Written By Chad Graham
Here in western Nebraska the Cardinals have begun to sing. Every year the arrival of cardinals gets my blood pumping as they remind me that turkey season is near. Since I am lucky enough to spend quite a bit of time watching and hunting turkeys I thought I would submit a blog about the pros and cons of early turkey season. This blog may be beneficial for first time turkey hunters and for the customers of the shop planning to hunt early season in Western Nebraska or Kansas.
The first thing to realize is that the turkeys will most likely still be in large wintering flocks for the first week or two of bow season. This varies from year to year and is dependent upon the weather. Last year the turkeys did not leave their primary wintering area until the second week of the season where I hunt. There was not a turkey to be seen in one of my prime "opening weekend" spots. Two years ago Tommy and I had 5 shots opening morning at the same place. Some scouting a day or two in advance will greatly enhance your chances.
Past opening weekend success for Chad and Tommy
Expect to find very large groups of hens with a couple toms mixed in. The majority of jakes and toms will be in separate flocks away from the hens. Usually around the end of March some toms will begin to intermingle with the hens, but many will remain in bachelor groups. I have often seen large groups of jakes together for the first three weeks of the season. Though they are in separate groups during the day, most of the time the hens jakes and toms will all roost in the same general area.
The turkeys will be just beginning to search out new food sources, further from their wintering grounds, which have most likely been depleted. If you know where the turkeys winter you will have a good idea where to start looking, they will not be far from where you saw them during late deer season.
Early season I look for corn and bean fields which still have some feed available. The edges of feedlots and winter wheat fields are also good places to look for feeding turkeys early in the morning. Later in the season turkey food sources really expand and the feeding areas are more difficult to pattern. During the early season the turkeys follow a more set pattern and are very easy to ambush.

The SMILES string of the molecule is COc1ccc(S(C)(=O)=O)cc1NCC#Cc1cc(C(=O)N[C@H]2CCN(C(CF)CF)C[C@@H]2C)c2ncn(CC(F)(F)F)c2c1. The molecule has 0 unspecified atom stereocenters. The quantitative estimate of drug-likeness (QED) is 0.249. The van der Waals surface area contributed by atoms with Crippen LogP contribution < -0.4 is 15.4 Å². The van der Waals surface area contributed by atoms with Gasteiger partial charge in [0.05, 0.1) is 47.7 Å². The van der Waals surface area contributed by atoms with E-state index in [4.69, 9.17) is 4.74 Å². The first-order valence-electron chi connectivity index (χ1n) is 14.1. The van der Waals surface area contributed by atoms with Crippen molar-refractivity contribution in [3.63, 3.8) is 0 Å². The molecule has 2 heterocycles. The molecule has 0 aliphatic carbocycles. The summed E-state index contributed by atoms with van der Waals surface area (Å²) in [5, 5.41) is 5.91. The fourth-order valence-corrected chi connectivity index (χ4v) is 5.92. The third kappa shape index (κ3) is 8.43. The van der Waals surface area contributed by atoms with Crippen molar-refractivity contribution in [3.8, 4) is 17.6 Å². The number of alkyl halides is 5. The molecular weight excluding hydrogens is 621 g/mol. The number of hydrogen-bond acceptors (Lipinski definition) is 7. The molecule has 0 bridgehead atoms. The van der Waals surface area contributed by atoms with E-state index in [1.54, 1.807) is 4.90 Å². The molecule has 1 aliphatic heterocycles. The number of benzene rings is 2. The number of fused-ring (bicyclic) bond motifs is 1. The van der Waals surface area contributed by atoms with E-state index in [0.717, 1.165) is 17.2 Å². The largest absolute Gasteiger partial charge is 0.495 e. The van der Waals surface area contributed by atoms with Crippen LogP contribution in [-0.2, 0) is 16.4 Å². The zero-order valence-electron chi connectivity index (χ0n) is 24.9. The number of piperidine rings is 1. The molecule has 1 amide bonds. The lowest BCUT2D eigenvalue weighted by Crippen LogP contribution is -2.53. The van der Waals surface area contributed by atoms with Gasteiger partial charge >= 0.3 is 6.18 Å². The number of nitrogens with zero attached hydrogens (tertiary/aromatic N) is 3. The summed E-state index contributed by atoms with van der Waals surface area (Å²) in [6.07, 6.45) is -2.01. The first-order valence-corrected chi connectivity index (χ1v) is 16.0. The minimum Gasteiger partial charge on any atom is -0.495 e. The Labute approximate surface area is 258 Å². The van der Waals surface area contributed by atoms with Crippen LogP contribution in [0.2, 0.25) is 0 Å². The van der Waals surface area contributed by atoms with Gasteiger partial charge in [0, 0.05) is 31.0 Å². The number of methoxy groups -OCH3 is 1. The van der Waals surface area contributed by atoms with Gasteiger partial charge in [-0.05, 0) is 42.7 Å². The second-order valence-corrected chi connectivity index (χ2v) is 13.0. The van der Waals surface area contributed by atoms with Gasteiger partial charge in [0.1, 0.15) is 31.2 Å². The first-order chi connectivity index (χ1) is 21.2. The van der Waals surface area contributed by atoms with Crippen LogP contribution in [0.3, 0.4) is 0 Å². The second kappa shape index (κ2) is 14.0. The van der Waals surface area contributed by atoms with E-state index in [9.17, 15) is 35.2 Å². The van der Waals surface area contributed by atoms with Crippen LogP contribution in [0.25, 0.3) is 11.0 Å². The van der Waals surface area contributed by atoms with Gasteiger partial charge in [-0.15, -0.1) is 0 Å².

I generally don’t like to set up right on the roost, especially in the evening, if I plan to hunt the same turkeys for more than one day. The turkeys tend to fly down from the roost, go to feed, and then they find a secluded loafing area to spend most of the day. I have seen turkeys travel 1/4 to 1/2 mile or more to their loafing area after they feed. On wide wooded river bottoms with cover they tend to loaf in thick heavily wooded areas. In areas along creek bottoms with sparse cover the turkeys loaf on open hills, away from roads and often a good distance from the creek bottom. Transition areas between the food sources and loafing areas are a great place to ambush the turkeys. By not hunting the roost and not disturbing the primary feeding area you will ensure at least a couple days hunting the same flock in the same pattern. If you only have one day, set up right on the food source before daylight and just outside of sight of the roost if possible.
See those fans mixed in with all the hens? These toms were not callable, though the flock did
walk past our blind this day, which was placed in between the turkeys feeding area (the corn field)